Saturday, April 12, 2008

ansco rediflex & argus 75

ansco rediflex & argus 75
Originally uploaded by valcox
The Ansco Rediflex (on left) has a large glass bubble top, making it an ideal base camera for Ttv. Often when you find a vintage Ansco Rediflex, the plastic masking frame, used to cover the extreme edge distortion, will still be attached. Remove this mask for optimum distortion and a larger glass view.

Shown next to Argus 75 (on right) for viewfinder size comparison.


Alison said...

Hi Val, I'm Sabrina's friend, Alison, in Vermont. Totally inspired by your ttv photos. I just found a Rediflex & was wondering if you could tell me more about how you removed the plastic from the edges of the viewfinder (I think I know what it is) & about making a "contraption" . My digital camera is a Nikon Coolpix 5200, very small camera, has a macro setting. Any help you can pass on would be much appreciated.

Val Cox said...

Alison, thank you! When you remove those two small phillips-head screws from the top rear to clean the glass, a metal frame holding down the glass will lift up. Then you can get to the plastic vignette frame. Just use tweezers or your fingers, it will slip right off.

You may want to keep it in place. Or if you remove it (save it) you'll have more edge distortion from the glass visable./blur I like to use this distortion in my framing and compositions.

You'll use your macro setting on your Coolpix. The distance between the two camera will likely be about 10"-13" apart. Build a light shield to block out the light and reflections on the viewfinder glass.

Here's a step by step of the basics:

Be sure to join this flickr group: through the viewfinder:

See other contraptions in this discussion thread.

The light shields range from pringle's tubes and cereal boxes to plumbing parts and everything in between!

Alison said...

Thanks, Val. Viewfinder vastly improved by the removal of the vignette frame...there's that fabulous edge distortion & the great glue on the lense that I love so much! Now I'm just trying to figure out how I take the whole thing apart without hurting it so I can get that glare shield off. It really seems like it will get in the way of ttv to leave it on. I also think I need to deal with the mirror seems like it clunks forward into the viewfinder when the camera is tipped forward & maybe I can figure out a way to secure it in there (double sided sticky tape perhaps?). Thank you SO MUCH for your feedback/help. I am new to this but an image-maker at heart, & I find much to be inspired about with this method of photography. There's so much depth & light & color!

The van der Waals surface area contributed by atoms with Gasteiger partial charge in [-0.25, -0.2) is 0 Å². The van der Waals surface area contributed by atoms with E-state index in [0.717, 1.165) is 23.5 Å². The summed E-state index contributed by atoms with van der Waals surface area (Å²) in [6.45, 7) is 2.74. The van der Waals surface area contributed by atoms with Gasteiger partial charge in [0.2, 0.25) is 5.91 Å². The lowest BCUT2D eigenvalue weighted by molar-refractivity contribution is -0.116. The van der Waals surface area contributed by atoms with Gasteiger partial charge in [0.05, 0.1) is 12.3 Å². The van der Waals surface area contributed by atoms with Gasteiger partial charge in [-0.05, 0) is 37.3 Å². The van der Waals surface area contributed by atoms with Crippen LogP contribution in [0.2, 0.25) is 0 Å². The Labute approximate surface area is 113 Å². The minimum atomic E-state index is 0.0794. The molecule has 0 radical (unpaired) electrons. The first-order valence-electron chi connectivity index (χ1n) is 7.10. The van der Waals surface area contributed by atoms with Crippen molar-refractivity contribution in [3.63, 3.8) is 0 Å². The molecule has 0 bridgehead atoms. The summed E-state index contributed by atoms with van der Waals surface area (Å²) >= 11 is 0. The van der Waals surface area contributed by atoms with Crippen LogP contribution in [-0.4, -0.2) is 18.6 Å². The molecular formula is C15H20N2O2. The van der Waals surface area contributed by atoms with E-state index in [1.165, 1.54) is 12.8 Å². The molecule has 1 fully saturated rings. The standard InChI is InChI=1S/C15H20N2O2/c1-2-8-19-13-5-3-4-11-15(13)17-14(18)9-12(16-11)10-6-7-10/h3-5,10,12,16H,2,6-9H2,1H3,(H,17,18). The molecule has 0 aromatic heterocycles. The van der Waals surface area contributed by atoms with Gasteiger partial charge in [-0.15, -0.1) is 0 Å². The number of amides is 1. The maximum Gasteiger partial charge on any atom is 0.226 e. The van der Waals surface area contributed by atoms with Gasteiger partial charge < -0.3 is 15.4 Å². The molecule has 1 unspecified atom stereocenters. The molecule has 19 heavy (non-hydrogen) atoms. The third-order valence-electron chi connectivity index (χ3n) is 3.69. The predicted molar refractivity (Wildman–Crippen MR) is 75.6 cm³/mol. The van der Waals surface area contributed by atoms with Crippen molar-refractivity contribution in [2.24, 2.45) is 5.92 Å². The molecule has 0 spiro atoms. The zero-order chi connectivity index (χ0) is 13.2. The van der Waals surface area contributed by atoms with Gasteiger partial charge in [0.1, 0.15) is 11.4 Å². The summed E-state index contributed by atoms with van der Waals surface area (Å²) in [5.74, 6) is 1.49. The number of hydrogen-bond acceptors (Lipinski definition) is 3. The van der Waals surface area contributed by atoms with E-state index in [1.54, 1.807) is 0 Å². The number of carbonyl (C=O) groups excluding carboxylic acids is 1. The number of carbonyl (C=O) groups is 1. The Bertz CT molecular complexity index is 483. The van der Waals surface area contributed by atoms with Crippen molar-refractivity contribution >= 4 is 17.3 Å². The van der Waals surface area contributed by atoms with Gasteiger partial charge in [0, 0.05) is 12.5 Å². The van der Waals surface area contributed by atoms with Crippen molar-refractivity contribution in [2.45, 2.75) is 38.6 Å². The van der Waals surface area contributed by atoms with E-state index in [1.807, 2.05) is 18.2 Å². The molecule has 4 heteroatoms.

Val Cox said...

Alison, you are doing great so far, I can't wait to see your images!

Yes, the mirrors frequently come loose. A bit of silicon glue or monster glue of something will keep it in place. Tape, yes if you think it will stay fixed.

Yes, you'll want to get the light shield off, it will make it easier. This Ansco is one of the more difficult of all the TLR to get off. I had to use a drill press and drill through the rivets on the sides to remove the hinge part, then the others edges slip out.

Try to keep the rest of the camera in tact. Many of the best sharing groups for this style of photography (like flickr) insist on the base camera being whole. (the light shield removal is fine).

This is such a fun photo medium. The restrictions imposed upon us by the 'contraption' and a new way of seeing (backwards, distorted and dusty) are so liberating in ways of creativity. You'll be amazed!

Keep going!

Alison said...

Thanks for the idea about how to get the light shield off. I will see what I can do; we have a drill press out in the shed. I took the plastic strap off, so the contraption won't have any snags to deal with on the sides of the Rediflex. But I plan to keep the rest of the camera intact, save everything, etc. It was pretty easy to get the front off the camera & to glue the mirror back in place, clean everything, etc. Lense looks good. Hoping I can get the camera squared away & build the contraption (a collapsible one for travelling by airplane) this week because I'm going out to San Francisco on the 16th & hope to be able to take my pictures there using this rig. It's so exciting. What a nut I am...I even dream about it at night.

Val Cox said...

good work!

Oh yes, get it built for your trip, you will be so glad to have it with you. The collapsible version will serve you well for the flight!

I'm so happy you got a base camera in good condition and that the lenses were cleanable and scratch-free. You are on your way!

When you're ready for taking photos remember the contraption will throw off your auto exposure and many images will be on the dark side. Compensate by longer exposure times and get your f/stop as wide open as you can (smallest number). This will increase your edge blur and allow for more light.

Alison said...

Glare shield successfully removed by drill press surgery. First contraption built out of cardboard & masking tape, just to make something...& now I'll go outdoors to play! It's super rudimentary, but I just want to see what happens with the pictures to have some baseline for tweaking. Thank you!

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